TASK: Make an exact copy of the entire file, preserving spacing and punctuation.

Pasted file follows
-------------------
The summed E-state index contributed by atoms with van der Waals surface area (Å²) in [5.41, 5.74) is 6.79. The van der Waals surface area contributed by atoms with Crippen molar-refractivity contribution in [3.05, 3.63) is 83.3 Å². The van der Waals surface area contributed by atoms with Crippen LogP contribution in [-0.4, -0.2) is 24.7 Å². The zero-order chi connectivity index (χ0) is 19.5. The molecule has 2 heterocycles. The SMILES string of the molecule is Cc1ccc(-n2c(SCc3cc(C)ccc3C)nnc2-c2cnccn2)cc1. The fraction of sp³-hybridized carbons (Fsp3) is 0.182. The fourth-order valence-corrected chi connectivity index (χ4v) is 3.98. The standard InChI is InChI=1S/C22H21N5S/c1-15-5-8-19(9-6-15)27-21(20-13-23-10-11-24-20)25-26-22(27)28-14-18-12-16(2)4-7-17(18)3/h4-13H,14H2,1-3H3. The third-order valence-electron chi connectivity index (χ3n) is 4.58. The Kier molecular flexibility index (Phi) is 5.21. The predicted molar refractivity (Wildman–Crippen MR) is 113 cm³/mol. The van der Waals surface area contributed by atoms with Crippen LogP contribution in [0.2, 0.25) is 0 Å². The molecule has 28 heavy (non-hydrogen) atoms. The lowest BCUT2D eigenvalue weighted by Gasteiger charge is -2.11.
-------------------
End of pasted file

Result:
The summed E-state index contributed by atoms with van der Waals surface area (Å²) in [5.41, 5.74) is 6.79. The van der Waals surface area contributed by atoms with Crippen molar-refractivity contribution in [3.05, 3.63) is 83.3 Å². The van der Waals surface area contributed by atoms with Crippen LogP contribution in [-0.4, -0.2) is 24.7 Å². The zero-order chi connectivity index (χ0) is 19.5. The molecule has 2 heterocycles. The SMILES string of the molecule is Cc1ccc(-n2c(SCc3cc(C)ccc3C)nnc2-c2cnccn2)cc1. The fraction of sp³-hybridized carbons (Fsp3) is 0.182. The fourth-order valence-corrected chi connectivity index (χ4v) is 3.98. The standard InChI is InChI=1S/C22H21N5S/c1-15-5-8-19(9-6-15)27-21(20-13-23-10-11-24-20)25-26-22(27)28-14-18-12-16(2)4-7-17(18)3/h4-13H,14H2,1-3H3. The third-order valence-electron chi connectivity index (χ3n) is 4.58. The Kier molecular flexibility index (Phi) is 5.21. The predicted molar refractivity (Wildman–Crippen MR) is 113 cm³/mol. The van der Waals surface area contributed by atoms with Crippen LogP contribution in [0.2, 0.25) is 0 Å². The molecule has 28 heavy (non-hydrogen) atoms. The lowest BCUT2D eigenvalue weighted by Gasteiger charge is -2.11.